At publication time, we’d yet to hear back from Eyler regarding the provisions against “online criticism” or criticism of the government (in lieu of an update, Eyler says in this thread that the interviews occurred in 2014 in Kunming, and were more of a “lecture”).
[UPDATE:] Eyler says the interview lasted three minutes: “Basically a high-ranking PSB officer sat across the room from me puffing on a cigarette and rattled off a bunch of ‘don’t dos,’ including the ones I posted on Sunday. He mentioned no attending protests and no doing drugs… He didn’t mention blogging, Twitter, WeChat or anything specific – just something about 网上写负面的东西 [“writing negative things online”].
“The interview only applies for foreigners applying for their long terms visa for the first time in a new locality… Could have been directed at me, can’t rule that out, but I have nothing to suspect that the blog has fallen onto the local government radar even through our blogging about the PX protests last year.” Beijing Cream also contacted other respondents for details of their experiences. Nothing they reported rang any alarm bells. [ENDS UPDATE]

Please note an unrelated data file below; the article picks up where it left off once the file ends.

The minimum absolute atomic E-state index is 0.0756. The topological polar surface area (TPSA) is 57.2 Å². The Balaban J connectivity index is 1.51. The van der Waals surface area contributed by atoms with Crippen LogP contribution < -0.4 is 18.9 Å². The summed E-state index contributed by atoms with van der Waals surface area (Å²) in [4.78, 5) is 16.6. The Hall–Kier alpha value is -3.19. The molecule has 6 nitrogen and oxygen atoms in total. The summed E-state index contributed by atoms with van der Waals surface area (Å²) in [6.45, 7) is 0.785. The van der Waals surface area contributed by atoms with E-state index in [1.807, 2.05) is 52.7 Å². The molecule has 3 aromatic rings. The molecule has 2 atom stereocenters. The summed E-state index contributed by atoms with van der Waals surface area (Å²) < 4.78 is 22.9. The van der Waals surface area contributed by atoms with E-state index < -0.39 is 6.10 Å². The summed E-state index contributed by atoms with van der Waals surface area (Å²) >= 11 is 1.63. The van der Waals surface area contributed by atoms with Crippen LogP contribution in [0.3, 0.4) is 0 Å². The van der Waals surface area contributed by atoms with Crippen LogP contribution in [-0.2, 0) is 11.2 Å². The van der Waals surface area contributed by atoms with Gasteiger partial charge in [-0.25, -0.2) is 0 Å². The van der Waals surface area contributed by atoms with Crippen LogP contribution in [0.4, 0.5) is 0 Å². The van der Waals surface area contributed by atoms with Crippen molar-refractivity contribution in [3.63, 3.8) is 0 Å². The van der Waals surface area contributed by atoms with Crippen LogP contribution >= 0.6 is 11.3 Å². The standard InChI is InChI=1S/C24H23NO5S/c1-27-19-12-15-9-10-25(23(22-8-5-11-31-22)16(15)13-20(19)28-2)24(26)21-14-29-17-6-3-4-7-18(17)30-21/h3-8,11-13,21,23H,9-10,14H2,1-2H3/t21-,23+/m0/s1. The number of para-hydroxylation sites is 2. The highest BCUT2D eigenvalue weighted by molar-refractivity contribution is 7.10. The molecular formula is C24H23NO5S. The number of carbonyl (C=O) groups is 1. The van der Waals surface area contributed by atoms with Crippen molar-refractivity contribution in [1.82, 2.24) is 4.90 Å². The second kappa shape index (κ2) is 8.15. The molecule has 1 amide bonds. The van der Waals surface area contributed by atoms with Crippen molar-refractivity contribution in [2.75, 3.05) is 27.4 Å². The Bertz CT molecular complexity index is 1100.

In Tianjin, where police chief Wu Changshun was incidentally detained on corruption charges earlier this month, expat Matthew Stinson said he’s merely been occasionally required to attend the Exit-Entry Bureau in person, where they “sometimes remind us not to promote a religion.” Eric Fish, an American writer who hosts the China Hang-Up podcast and has lived in Nanjing and Beijing, said his experience amounted to little more than a standard lecture to fellow teachers. “Most of it was just safety stuff and reminding us to register,” Fish replied, stating that this was back in 2008.